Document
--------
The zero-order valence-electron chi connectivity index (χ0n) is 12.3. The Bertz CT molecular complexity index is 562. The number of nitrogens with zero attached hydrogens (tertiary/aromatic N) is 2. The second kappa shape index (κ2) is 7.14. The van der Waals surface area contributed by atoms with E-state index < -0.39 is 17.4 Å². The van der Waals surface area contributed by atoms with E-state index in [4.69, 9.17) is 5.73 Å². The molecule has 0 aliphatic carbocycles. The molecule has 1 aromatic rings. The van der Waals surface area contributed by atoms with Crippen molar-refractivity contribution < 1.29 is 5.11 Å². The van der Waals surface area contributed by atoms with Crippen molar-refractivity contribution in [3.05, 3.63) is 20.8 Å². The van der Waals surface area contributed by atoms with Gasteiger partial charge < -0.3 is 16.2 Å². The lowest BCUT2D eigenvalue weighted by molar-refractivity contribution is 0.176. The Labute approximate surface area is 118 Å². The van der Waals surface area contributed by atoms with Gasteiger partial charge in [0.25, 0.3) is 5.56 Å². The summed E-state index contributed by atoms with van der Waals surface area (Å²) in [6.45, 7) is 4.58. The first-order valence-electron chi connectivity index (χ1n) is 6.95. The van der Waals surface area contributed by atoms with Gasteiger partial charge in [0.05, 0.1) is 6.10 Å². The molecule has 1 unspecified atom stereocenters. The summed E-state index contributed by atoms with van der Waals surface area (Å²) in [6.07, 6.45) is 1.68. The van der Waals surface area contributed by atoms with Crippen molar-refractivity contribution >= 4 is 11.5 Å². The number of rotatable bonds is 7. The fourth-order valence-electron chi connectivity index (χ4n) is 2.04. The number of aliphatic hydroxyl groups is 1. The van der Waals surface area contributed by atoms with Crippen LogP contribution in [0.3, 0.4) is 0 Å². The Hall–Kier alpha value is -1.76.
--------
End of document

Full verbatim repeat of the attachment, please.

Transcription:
The zero-order valence-electron chi connectivity index (χ0n) is 12.3. The Bertz CT molecular complexity index is 562. The number of nitrogens with zero attached hydrogens (tertiary/aromatic N) is 2. The second kappa shape index (κ2) is 7.14. The van der Waals surface area contributed by atoms with E-state index < -0.39 is 17.4 Å². The van der Waals surface area contributed by atoms with E-state index in [4.69, 9.17) is 5.73 Å². The molecule has 0 aliphatic carbocycles. The molecule has 1 aromatic rings. The van der Waals surface area contributed by atoms with Crippen molar-refractivity contribution < 1.29 is 5.11 Å². The van der Waals surface area contributed by atoms with Crippen molar-refractivity contribution in [3.05, 3.63) is 20.8 Å². The van der Waals surface area contributed by atoms with Gasteiger partial charge < -0.3 is 16.2 Å². The lowest BCUT2D eigenvalue weighted by molar-refractivity contribution is 0.176. The Labute approximate surface area is 118 Å². The van der Waals surface area contributed by atoms with Gasteiger partial charge in [0.25, 0.3) is 5.56 Å². The summed E-state index contributed by atoms with van der Waals surface area (Å²) in [6.45, 7) is 4.58. The first-order valence-electron chi connectivity index (χ1n) is 6.95. The van der Waals surface area contributed by atoms with Gasteiger partial charge in [0.05, 0.1) is 6.10 Å². The molecule has 1 unspecified atom stereocenters. The summed E-state index contributed by atoms with van der Waals surface area (Å²) in [6.07, 6.45) is 1.68. The van der Waals surface area contributed by atoms with Crippen molar-refractivity contribution >= 4 is 11.5 Å². The number of rotatable bonds is 7. The fourth-order valence-electron chi connectivity index (χ4n) is 2.04. The number of aliphatic hydroxyl groups is 1. The van der Waals surface area contributed by atoms with Crippen LogP contribution in [0.3, 0.4) is 0 Å². The Hall–Kier alpha value is -1.76.